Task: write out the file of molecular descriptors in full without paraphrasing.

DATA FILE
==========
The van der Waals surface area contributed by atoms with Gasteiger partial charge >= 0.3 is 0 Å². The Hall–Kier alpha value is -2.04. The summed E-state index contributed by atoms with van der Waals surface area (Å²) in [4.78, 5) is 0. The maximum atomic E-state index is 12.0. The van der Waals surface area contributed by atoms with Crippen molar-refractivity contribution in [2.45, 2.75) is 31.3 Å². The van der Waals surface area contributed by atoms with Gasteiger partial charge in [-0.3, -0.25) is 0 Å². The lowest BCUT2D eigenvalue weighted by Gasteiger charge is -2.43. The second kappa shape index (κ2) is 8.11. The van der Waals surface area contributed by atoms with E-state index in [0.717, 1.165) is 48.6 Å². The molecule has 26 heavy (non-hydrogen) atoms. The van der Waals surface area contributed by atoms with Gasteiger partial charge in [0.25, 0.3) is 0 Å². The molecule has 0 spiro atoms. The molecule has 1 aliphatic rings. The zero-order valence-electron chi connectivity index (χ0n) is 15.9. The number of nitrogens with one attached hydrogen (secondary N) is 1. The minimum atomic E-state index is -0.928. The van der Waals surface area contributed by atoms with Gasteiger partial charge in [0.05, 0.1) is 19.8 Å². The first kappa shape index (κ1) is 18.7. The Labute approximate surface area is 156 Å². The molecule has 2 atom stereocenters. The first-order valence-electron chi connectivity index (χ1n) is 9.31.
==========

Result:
The van der Waals surface area contributed by atoms with Gasteiger partial charge >= 0.3 is 0 Å². The Hall–Kier alpha value is -2.04. The summed E-state index contributed by atoms with van der Waals surface area (Å²) in [4.78, 5) is 0. The maximum atomic E-state index is 12.0. The van der Waals surface area contributed by atoms with Crippen molar-refractivity contribution in [2.45, 2.75) is 31.3 Å². The van der Waals surface area contributed by atoms with Gasteiger partial charge in [-0.3, -0.25) is 0 Å². The lowest BCUT2D eigenvalue weighted by Gasteiger charge is -2.43. The second kappa shape index (κ2) is 8.11. The van der Waals surface area contributed by atoms with E-state index in [0.717, 1.165) is 48.6 Å². The molecule has 26 heavy (non-hydrogen) atoms. The van der Waals surface area contributed by atoms with Gasteiger partial charge in [0.25, 0.3) is 0 Å². The molecule has 0 spiro atoms. The molecule has 1 aliphatic rings. The zero-order valence-electron chi connectivity index (χ0n) is 15.9. The number of nitrogens with one attached hydrogen (secondary N) is 1. The minimum atomic E-state index is -0.928. The van der Waals surface area contributed by atoms with Gasteiger partial charge in [0.05, 0.1) is 19.8 Å². The first kappa shape index (κ1) is 18.7. The Labute approximate surface area is 156 Å². The molecule has 2 atom stereocenters. The first-order valence-electron chi connectivity index (χ1n) is 9.31.